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  • Bill Ackman's Folly With Herbalife: 7 Assumptions That Led Him Astray [View article]
    A reasoned article with documentation that refutes accusations that Herbalife is an illegal pyramid scheme. How strange that it would be published here on SA where articles about Herbalife seem to be homogeneously accusatory of it being a criminal enterprise. This is so surprising, I'm almost stunned. It's refreshing to be reminded that there are other voices in this debate. What gets published on SA about Herbalife smacks of desperation in tone and content, aside from this unique article. I wish there were more such reasoned articles and also a better balance of articles about this company and its industry. Because, it appears, the authors of virtually all of the other articles published here about Herbalife are compensated by SA, I presume in part for the page views they generate, incentives for authorial objectivity and more reasoned content may not exist. I applaud the author--Kevin Thompson--for publishing this article on SA without remuneration, thus avoiding a conflict of interest; and I challenge Matt Stewart, Quoth the Raven, and others to do so likewise.
    Dec 10, 2013. 01:37 PM | 12 Likes Like |Link to Comment
  • Herbalife: Ackman Is Down To His Last Round Of Ammunition [View article]
    Old Analyst, there's something you didn't mention in your article about Ackman that is important. Contrary to Ackman's assertion, PWC certification of HLF's financial does indeed represent a judgment on PWC's part that HLF is not an illegal enterprise. If PWC had any legitimate reason to believe that HLF was an illegal enterprise, PWC would not have been able to certify HLF's revenue recognition policies. Additionally, PWC as well as HLF's audit committee have legal responsibilities to investigate allegations of illegal activity. PWC absolutely would have considered Ackman's allegations against HLF and have obviously concluded that they were unfounded as evidenced by the certification of HLF's financial statements.
    Dec 26, 2013. 12:42 AM | 11 Likes Like |Link to Comment
  • What Seeking Alpha Is Doing To Prevent Paid Stock Promotion [View article]
    I have noticed that some authors are publishing articles repeatedly expressing an opinion about a stock at rates that seem excessive, and so often the new article turns out to be little more than a regurgitation of previous articles with only the slightest bit of new content added--and so often that new content is nothing more than opinion, completely insubstantive. Here is the profile of one such SA contributor as an example:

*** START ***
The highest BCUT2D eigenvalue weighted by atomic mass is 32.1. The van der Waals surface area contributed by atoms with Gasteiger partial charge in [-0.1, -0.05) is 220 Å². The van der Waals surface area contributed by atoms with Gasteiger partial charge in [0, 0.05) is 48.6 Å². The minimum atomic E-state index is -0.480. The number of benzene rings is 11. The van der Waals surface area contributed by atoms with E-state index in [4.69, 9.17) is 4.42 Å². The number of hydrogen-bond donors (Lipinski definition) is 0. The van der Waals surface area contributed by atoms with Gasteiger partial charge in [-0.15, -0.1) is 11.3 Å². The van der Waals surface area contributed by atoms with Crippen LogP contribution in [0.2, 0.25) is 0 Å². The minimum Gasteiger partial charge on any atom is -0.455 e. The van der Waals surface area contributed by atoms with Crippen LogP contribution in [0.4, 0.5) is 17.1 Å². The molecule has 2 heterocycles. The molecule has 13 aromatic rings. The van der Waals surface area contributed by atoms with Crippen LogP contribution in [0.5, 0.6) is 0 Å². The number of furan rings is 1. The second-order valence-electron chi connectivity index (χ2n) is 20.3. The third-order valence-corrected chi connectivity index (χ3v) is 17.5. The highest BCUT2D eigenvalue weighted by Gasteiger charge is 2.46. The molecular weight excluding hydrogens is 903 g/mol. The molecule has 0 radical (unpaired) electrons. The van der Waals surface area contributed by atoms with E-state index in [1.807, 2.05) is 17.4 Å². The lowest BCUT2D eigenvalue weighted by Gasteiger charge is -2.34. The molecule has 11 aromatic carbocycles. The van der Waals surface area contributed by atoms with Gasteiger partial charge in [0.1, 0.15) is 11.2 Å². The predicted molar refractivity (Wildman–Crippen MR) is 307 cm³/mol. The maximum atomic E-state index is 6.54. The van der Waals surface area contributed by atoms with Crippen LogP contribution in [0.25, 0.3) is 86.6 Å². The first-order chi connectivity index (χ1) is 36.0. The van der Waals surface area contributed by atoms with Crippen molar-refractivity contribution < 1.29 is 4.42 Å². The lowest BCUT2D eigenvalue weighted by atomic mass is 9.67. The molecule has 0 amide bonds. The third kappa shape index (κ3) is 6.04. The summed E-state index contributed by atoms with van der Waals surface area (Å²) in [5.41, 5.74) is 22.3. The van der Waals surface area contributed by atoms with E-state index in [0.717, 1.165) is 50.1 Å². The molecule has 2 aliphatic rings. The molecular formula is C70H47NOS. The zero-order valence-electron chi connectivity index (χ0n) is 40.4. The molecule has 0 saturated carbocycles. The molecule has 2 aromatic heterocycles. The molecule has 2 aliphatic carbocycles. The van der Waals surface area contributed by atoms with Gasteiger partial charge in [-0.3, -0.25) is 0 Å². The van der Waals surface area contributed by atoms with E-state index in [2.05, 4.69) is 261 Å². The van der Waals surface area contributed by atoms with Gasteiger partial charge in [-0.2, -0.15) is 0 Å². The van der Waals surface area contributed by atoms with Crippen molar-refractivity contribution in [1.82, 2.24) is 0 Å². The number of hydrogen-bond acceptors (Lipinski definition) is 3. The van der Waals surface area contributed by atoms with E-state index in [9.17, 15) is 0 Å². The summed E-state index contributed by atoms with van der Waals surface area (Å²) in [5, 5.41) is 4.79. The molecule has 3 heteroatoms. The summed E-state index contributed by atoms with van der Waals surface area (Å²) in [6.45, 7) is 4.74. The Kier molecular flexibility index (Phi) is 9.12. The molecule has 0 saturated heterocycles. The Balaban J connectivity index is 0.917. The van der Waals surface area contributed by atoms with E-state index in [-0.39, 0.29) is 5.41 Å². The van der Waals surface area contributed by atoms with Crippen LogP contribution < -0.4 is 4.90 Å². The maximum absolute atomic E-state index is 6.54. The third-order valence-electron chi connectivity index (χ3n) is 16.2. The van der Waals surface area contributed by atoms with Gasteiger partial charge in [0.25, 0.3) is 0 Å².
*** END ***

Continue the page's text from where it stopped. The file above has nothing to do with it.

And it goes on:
This contributor writes articles published on SA expressing a particular view about the stock of Herbalife, which is what SA was designed to facilitate, and it's a wonderful thing. SA functions as a forum for people to express their opinions about the merits or lack thereof of stocks, and because SA is open to anyone with a view to express (except those who have violated SA's terms) and because content published on SA is available to the investing public, it has been a wonderfully democratizing influence in the equities markets. Without SA, most contributors, such as this one, likely would not be able disseminate their views so widely to other interested market participants. I think it's great that this contributor--or any SA contributor for that matter--can voice his or her views about the investing merits of any particular stock, be heard by a not insubstantial number of people, have their written views appear in news feeds, etc. What I find objectionable, however, is when an SA contributor begins producing articles at excessive rates. When this happens, the articles invariably are reiterations of previously published articles, heavy on opinion, light on new fact. For instance, this particular contributor has written 35 articles published on SA since the beginning of last November about Herbalife--an average of 7 per month, or almost 2 per week. The rate of article production is far in excess of the rate of developments related to this or any other company, even a dynamic company in a rapidly evolving industry, that would be of interest to an investor. What is the point of publishing seven articles per month by the same author about this or any company? This amount of production is nothing more than verbal flatulence. Mr. Hoffman, as you endeavor to improve the quality of the content on SA, I wish to offer my opinion that SA would be greatly enhanced by placing some limitations on the volume of articles accepted by any one author about any given company/stock during an interval of time, such as one or two articles per quarter. Most companies don't warrant writing about more than once per quarter. A limitation of one article per month per contributor per company seems like a very liberal limit to me. Placing some limits on contributor article volume would improve the content of the articles from over-producing contributors as well because of the discipline it would force upon the authors.